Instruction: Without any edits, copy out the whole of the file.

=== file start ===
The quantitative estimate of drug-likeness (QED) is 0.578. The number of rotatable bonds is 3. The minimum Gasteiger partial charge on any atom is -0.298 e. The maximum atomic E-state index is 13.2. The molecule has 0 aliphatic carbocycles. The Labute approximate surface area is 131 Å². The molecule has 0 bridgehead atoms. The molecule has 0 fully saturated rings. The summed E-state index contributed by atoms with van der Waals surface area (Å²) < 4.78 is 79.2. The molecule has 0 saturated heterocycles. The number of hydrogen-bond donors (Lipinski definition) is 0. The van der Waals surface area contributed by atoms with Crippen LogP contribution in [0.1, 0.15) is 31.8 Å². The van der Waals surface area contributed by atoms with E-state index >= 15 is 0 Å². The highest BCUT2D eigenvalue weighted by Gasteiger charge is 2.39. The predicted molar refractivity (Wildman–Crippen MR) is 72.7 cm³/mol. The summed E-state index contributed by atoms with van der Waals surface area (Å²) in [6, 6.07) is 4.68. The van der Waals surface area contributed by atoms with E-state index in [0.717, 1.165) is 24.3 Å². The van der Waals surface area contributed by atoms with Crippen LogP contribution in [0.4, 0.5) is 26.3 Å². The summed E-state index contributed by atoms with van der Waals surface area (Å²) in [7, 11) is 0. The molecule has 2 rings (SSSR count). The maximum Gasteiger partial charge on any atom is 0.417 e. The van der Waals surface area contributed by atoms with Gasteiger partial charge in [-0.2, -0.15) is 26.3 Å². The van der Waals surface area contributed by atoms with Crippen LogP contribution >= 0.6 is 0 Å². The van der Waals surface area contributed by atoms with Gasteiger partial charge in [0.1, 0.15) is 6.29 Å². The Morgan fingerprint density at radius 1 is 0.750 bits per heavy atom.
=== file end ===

The quantitative estimate of drug-likeness (QED) is 0.578. The number of rotatable bonds is 3. The minimum Gasteiger partial charge on any atom is -0.298 e. The maximum atomic E-state index is 13.2. The molecule has 0 aliphatic carbocycles. The Labute approximate surface area is 131 Å². The molecule has 0 bridgehead atoms. The molecule has 0 fully saturated rings. The summed E-state index contributed by atoms with van der Waals surface area (Å²) < 4.78 is 79.2. The molecule has 0 saturated heterocycles. The number of hydrogen-bond donors (Lipinski definition) is 0. The van der Waals surface area contributed by atoms with Crippen LogP contribution in [0.1, 0.15) is 31.8 Å². The van der Waals surface area contributed by atoms with E-state index >= 15 is 0 Å². The highest BCUT2D eigenvalue weighted by Gasteiger charge is 2.39. The predicted molar refractivity (Wildman–Crippen MR) is 72.7 cm³/mol. The summed E-state index contributed by atoms with van der Waals surface area (Å²) in [6, 6.07) is 4.68. The van der Waals surface area contributed by atoms with E-state index in [0.717, 1.165) is 24.3 Å². The van der Waals surface area contributed by atoms with Crippen LogP contribution in [0.4, 0.5) is 26.3 Å². The summed E-state index contributed by atoms with van der Waals surface area (Å²) in [7, 11) is 0. The molecule has 2 rings (SSSR count). The maximum Gasteiger partial charge on any atom is 0.417 e. The van der Waals surface area contributed by atoms with Gasteiger partial charge in [-0.2, -0.15) is 26.3 Å². The van der Waals surface area contributed by atoms with Crippen LogP contribution >= 0.6 is 0 Å². The van der Waals surface area contributed by atoms with Gasteiger partial charge in [0.1, 0.15) is 6.29 Å². The Morgan fingerprint density at radius 1 is 0.750 bits per heavy atom.